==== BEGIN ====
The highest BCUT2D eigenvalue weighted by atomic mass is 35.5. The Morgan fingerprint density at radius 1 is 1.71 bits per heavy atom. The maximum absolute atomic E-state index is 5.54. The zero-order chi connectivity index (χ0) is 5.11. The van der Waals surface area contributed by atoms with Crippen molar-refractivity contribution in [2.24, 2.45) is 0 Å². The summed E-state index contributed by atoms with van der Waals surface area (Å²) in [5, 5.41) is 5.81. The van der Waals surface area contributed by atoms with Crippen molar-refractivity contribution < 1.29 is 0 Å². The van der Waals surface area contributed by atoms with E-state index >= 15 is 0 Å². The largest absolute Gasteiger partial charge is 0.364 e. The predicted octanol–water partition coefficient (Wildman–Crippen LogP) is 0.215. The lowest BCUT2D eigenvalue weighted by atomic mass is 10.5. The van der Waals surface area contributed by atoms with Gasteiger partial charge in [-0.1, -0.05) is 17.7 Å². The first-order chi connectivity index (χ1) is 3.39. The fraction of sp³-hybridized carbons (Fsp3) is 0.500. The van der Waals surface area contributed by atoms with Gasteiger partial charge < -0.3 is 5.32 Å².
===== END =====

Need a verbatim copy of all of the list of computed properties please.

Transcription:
The highest BCUT2D eigenvalue weighted by atomic mass is 35.5. The Morgan fingerprint density at radius 1 is 1.71 bits per heavy atom. The maximum absolute atomic E-state index is 5.54. The zero-order chi connectivity index (χ0) is 5.11. The van der Waals surface area contributed by atoms with Crippen molar-refractivity contribution in [2.24, 2.45) is 0 Å². The summed E-state index contributed by atoms with van der Waals surface area (Å²) in [5, 5.41) is 5.81. The van der Waals surface area contributed by atoms with Crippen molar-refractivity contribution < 1.29 is 0 Å². The van der Waals surface area contributed by atoms with E-state index >= 15 is 0 Å². The largest absolute Gasteiger partial charge is 0.364 e. The predicted octanol–water partition coefficient (Wildman–Crippen LogP) is 0.215. The lowest BCUT2D eigenvalue weighted by atomic mass is 10.5. The van der Waals surface area contributed by atoms with Gasteiger partial charge in [-0.1, -0.05) is 17.7 Å². The first-order chi connectivity index (χ1) is 3.39. The fraction of sp³-hybridized carbons (Fsp3) is 0.500. The van der Waals surface area contributed by atoms with Gasteiger partial charge < -0.3 is 5.32 Å².